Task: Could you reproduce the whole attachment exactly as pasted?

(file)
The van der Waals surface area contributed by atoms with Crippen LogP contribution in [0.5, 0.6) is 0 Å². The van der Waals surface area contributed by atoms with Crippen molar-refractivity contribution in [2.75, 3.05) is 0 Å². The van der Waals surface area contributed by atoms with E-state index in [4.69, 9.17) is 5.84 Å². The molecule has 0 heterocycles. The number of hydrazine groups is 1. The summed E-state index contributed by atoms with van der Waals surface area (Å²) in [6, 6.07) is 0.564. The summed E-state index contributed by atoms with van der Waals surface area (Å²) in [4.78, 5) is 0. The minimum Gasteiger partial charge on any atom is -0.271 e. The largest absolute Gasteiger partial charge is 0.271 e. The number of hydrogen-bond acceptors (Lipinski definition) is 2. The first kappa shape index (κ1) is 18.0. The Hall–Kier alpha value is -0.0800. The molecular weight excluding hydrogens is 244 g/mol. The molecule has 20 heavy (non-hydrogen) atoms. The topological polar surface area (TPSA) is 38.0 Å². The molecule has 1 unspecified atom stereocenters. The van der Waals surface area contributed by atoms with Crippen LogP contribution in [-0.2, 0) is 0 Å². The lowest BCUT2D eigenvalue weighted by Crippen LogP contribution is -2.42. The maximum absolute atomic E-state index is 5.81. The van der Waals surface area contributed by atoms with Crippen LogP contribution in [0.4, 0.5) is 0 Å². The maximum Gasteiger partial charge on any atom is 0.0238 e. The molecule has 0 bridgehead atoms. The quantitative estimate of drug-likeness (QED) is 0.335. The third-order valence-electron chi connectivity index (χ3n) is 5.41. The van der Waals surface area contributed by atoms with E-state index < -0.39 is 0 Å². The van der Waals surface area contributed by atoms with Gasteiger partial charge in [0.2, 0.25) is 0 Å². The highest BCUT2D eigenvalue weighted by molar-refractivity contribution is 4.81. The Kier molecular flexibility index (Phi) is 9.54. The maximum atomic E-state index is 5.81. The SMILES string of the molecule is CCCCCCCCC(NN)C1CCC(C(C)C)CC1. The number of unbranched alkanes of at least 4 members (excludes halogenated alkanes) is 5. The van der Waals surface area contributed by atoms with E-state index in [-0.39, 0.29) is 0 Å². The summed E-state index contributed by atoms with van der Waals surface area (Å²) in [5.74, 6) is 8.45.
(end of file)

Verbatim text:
The van der Waals surface area contributed by atoms with Crippen LogP contribution in [0.5, 0.6) is 0 Å². The van der Waals surface area contributed by atoms with Crippen molar-refractivity contribution in [2.75, 3.05) is 0 Å². The van der Waals surface area contributed by atoms with E-state index in [4.69, 9.17) is 5.84 Å². The molecule has 0 heterocycles. The number of hydrazine groups is 1. The summed E-state index contributed by atoms with van der Waals surface area (Å²) in [6, 6.07) is 0.564. The summed E-state index contributed by atoms with van der Waals surface area (Å²) in [4.78, 5) is 0. The minimum Gasteiger partial charge on any atom is -0.271 e. The largest absolute Gasteiger partial charge is 0.271 e. The number of hydrogen-bond acceptors (Lipinski definition) is 2. The first kappa shape index (κ1) is 18.0. The Hall–Kier alpha value is -0.0800. The molecular weight excluding hydrogens is 244 g/mol. The molecule has 20 heavy (non-hydrogen) atoms. The topological polar surface area (TPSA) is 38.0 Å². The molecule has 1 unspecified atom stereocenters. The van der Waals surface area contributed by atoms with Crippen LogP contribution in [-0.2, 0) is 0 Å². The lowest BCUT2D eigenvalue weighted by Crippen LogP contribution is -2.42. The maximum absolute atomic E-state index is 5.81. The van der Waals surface area contributed by atoms with Crippen LogP contribution in [0.4, 0.5) is 0 Å². The maximum Gasteiger partial charge on any atom is 0.0238 e. The molecule has 0 bridgehead atoms. The quantitative estimate of drug-likeness (QED) is 0.335. The third-order valence-electron chi connectivity index (χ3n) is 5.41. The van der Waals surface area contributed by atoms with E-state index < -0.39 is 0 Å². The van der Waals surface area contributed by atoms with Gasteiger partial charge in [0.2, 0.25) is 0 Å². The highest BCUT2D eigenvalue weighted by molar-refractivity contribution is 4.81. The Kier molecular flexibility index (Phi) is 9.54. The maximum atomic E-state index is 5.81. The SMILES string of the molecule is CCCCCCCCC(NN)C1CCC(C(C)C)CC1. The number of unbranched alkanes of at least 4 members (excludes halogenated alkanes) is 5. The van der Waals surface area contributed by atoms with E-state index in [-0.39, 0.29) is 0 Å². The summed E-state index contributed by atoms with van der Waals surface area (Å²) in [5.74, 6) is 8.45.